The long suspected culprit, an aggressive fungus called Geomyces destructans, has been definitively linked to the disease, according to a study published last week in the journal Nature. It gives hope that a treatment could be found that would slow the progress of the disease, wildlife biologists said.
But it might already be too late to save some bats in the Northeast. Two species could become extinct in Mid-Atlantic states in as few as seven years, scientists said. In 2009, biologists said at least 1 million bats had dropped dead over three years.
“And it’s absolutely gotten worse since then,” said Mylea Bayless, a conservation biologist for Bat Conservation International in Austin.
“Easily, the number of states and sites where it’s been found has doubled,” she said. “It’s probably far more than a million, or likely millions” of dead bats.
The significant loss of insect-eating bats could lead to greater damage to agricultural crops and force farmers to spend more on pesticides.
Wildlife biologists who’ve sounded an alarm about the disease since it was discovered at Howes Cave near Albany, N.Y., five years ago seem resigned to losing several species in the Mid-Atlantic region, starting with the once abundant little brown bat.
It “has the potential to become extinct in the northeast in only 7-30 years; a similar fate may await Indiana, northern long-eared, and tri-colored bats,” according to a report completed in June and later published in Bat Research News.
Geomyces destructans has been called athlete’s foot on steroids. It burns holes in the membrane that allows bats to flap their wings. Bats found alive amid hundreds of corpses in caves are often experiencing death spasms.
Gudrun Wibbelt, a veterinary pathologist in wildlife diseases for the Leibniz Institute for Zoo and Wildlife Research in Berlin, called it “a horrible death.” Bats plummet into a deep sleep during their winter-to-spring hibernation, driving their heart rates down, causing their bodies to cool.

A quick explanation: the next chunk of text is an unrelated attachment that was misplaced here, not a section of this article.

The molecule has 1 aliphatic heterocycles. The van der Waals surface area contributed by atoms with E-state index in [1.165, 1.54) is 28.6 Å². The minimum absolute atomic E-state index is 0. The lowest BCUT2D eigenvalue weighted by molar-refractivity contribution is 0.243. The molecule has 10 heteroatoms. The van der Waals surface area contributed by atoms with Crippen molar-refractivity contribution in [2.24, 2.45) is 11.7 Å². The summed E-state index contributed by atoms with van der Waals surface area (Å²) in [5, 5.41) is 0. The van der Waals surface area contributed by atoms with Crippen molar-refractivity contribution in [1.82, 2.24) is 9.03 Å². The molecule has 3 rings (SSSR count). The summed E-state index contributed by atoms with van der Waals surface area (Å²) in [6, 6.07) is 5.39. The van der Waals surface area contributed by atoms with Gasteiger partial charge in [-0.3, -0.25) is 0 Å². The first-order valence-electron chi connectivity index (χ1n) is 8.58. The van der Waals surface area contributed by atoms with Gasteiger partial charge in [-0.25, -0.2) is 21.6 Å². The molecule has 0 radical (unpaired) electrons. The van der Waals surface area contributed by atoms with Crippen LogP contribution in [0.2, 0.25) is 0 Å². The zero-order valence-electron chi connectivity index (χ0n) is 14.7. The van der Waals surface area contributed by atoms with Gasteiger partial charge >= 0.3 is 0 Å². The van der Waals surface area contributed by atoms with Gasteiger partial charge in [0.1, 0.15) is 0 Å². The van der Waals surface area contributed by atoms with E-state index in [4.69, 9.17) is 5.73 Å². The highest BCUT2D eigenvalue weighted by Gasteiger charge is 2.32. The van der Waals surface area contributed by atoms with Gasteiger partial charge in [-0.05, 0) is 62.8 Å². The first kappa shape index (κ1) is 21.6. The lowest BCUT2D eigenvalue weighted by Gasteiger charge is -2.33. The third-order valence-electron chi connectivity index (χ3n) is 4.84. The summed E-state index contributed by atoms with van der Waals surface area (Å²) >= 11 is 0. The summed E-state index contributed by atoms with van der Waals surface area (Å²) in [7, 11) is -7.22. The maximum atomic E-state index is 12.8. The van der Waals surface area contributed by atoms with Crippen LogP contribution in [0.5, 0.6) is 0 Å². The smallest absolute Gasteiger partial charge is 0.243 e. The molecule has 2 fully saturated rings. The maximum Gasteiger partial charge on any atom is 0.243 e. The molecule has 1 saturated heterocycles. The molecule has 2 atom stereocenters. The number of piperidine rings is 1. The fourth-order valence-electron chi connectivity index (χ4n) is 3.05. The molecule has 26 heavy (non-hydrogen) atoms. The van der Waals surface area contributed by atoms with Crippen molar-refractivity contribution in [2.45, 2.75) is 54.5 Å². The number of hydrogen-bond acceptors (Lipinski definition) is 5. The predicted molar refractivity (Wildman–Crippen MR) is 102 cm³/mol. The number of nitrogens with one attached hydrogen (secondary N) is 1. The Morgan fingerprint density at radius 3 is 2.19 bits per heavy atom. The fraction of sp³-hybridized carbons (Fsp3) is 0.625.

That’s when the disease, which covets low temperatures, strikes. Lesions develop on the hair and exposed skin of bats and a cotton-like fuzz often covers their noses. Small bodies plop on damp cave floors along the Appalachian trail from North Carolina to Vermont.
A similar fungus exists in Europe, but scientists aren’t certain that the American fungus is related — or how it crossed the Atlantic if it is. European bats aren’t dying en masse.
The survey conducted last year of the 42 sites focused on caves where bats have been dying for at least two years. It found that the little brown bat population fell from nearly 385,000 before white-nose syndrome to 30,000, a 91 percent decline. The northern bat’s numbers fell from about 1,700 to 31, a 98 percent drop.
A separate study released in April said the loss of so many insect-eating bats could force farmers to pay tens of millions of dollars more for pesticides to protect crops. The U.S. Fish and Wildlife Services recently offered $1 million in grants to study white-nose syndrome, bringing the total to $9 million since 2008.
The fungus is traveling south and west, but Bayless said scientists aren’t sure it can survive without cool Mid-Atlantic cave temperatures. In those regions, its growth could slow and it might not be as lethal. The fungus has been found in Oklahoma but bats there have not been sickened.
Farmers rely on bats to dine on beetles and gypsy moths that lay eggs that produce worms in corn and other crops. Each bat eats half its weight in insects every night, according to Wildlife Magazine, published by Defenders of Wildlife. They especially crave big crunchy moths that lay worm-producing eggs in corn.
The April study, Economic Importance of Bats in Agriculture, published in the journal Science, said a single colony of 150 bats in Indiana ate about 1.3 million insect pests in a year.
Drawing on that number, the study’s authors — Justin G. Broyles, Paul M. Cryan, Gary F. McCracken and Thomas H. Kunz — estimated that up to 1,320 metric tons of insects were not eaten due to the disappearance of a million bats.
The economic impact on agriculture was hard to predict, the authors said, but they gave it a shot. Using estimates that insect-chomping bats lessen damage to crops, they calculated that their worth to farmers is about $3.7 billion or more per year.
Moths, which also burrow into trees, will threaten more acres of forests because of the absence of bats.
The economic study raised both awareness and controversy. “They’re making some assumptions, clearly,” Bayless said. “But it’s the first time anyone has tried to quantify those kinds of economics. It’s a good first look at what those impacts might be.”